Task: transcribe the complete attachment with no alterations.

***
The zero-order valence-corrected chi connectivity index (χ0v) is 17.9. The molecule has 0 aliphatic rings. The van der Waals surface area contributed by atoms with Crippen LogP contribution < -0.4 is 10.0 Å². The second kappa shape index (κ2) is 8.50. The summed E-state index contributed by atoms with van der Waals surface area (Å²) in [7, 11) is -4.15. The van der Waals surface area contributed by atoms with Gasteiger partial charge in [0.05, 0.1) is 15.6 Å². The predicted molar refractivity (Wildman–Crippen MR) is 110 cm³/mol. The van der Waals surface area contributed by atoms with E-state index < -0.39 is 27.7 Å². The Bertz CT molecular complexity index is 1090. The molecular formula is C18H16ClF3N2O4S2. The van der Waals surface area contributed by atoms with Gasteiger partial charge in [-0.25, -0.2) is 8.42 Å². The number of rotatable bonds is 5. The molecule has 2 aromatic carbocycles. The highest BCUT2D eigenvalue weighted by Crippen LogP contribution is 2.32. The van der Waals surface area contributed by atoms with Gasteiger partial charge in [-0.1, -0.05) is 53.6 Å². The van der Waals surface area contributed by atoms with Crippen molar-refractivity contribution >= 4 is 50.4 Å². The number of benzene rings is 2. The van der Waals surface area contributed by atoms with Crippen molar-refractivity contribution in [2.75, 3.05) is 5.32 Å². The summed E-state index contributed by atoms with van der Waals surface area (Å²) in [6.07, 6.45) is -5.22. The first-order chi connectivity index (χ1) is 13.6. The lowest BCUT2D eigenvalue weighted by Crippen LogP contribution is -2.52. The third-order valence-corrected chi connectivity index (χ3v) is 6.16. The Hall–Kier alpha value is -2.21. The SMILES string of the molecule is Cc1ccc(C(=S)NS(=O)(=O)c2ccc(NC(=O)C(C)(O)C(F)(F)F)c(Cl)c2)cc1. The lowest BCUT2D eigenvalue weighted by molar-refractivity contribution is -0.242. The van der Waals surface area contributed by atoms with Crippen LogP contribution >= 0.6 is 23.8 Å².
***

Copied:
The zero-order valence-corrected chi connectivity index (χ0v) is 17.9. The molecule has 0 aliphatic rings. The van der Waals surface area contributed by atoms with Crippen LogP contribution < -0.4 is 10.0 Å². The second kappa shape index (κ2) is 8.50. The summed E-state index contributed by atoms with van der Waals surface area (Å²) in [7, 11) is -4.15. The van der Waals surface area contributed by atoms with Gasteiger partial charge in [0.05, 0.1) is 15.6 Å². The predicted molar refractivity (Wildman–Crippen MR) is 110 cm³/mol. The van der Waals surface area contributed by atoms with E-state index < -0.39 is 27.7 Å². The Bertz CT molecular complexity index is 1090. The molecular formula is C18H16ClF3N2O4S2. The van der Waals surface area contributed by atoms with Gasteiger partial charge in [-0.25, -0.2) is 8.42 Å². The number of rotatable bonds is 5. The molecule has 2 aromatic carbocycles. The highest BCUT2D eigenvalue weighted by Crippen LogP contribution is 2.32. The van der Waals surface area contributed by atoms with Gasteiger partial charge in [-0.1, -0.05) is 53.6 Å². The van der Waals surface area contributed by atoms with Crippen molar-refractivity contribution >= 4 is 50.4 Å². The number of benzene rings is 2. The van der Waals surface area contributed by atoms with Crippen molar-refractivity contribution in [2.75, 3.05) is 5.32 Å². The summed E-state index contributed by atoms with van der Waals surface area (Å²) in [6.07, 6.45) is -5.22. The first-order chi connectivity index (χ1) is 13.6. The lowest BCUT2D eigenvalue weighted by Crippen LogP contribution is -2.52. The third-order valence-corrected chi connectivity index (χ3v) is 6.16. The Hall–Kier alpha value is -2.21. The SMILES string of the molecule is Cc1ccc(C(=S)NS(=O)(=O)c2ccc(NC(=O)C(C)(O)C(F)(F)F)c(Cl)c2)cc1. The lowest BCUT2D eigenvalue weighted by molar-refractivity contribution is -0.242. The van der Waals surface area contributed by atoms with Crippen LogP contribution >= 0.6 is 23.8 Å².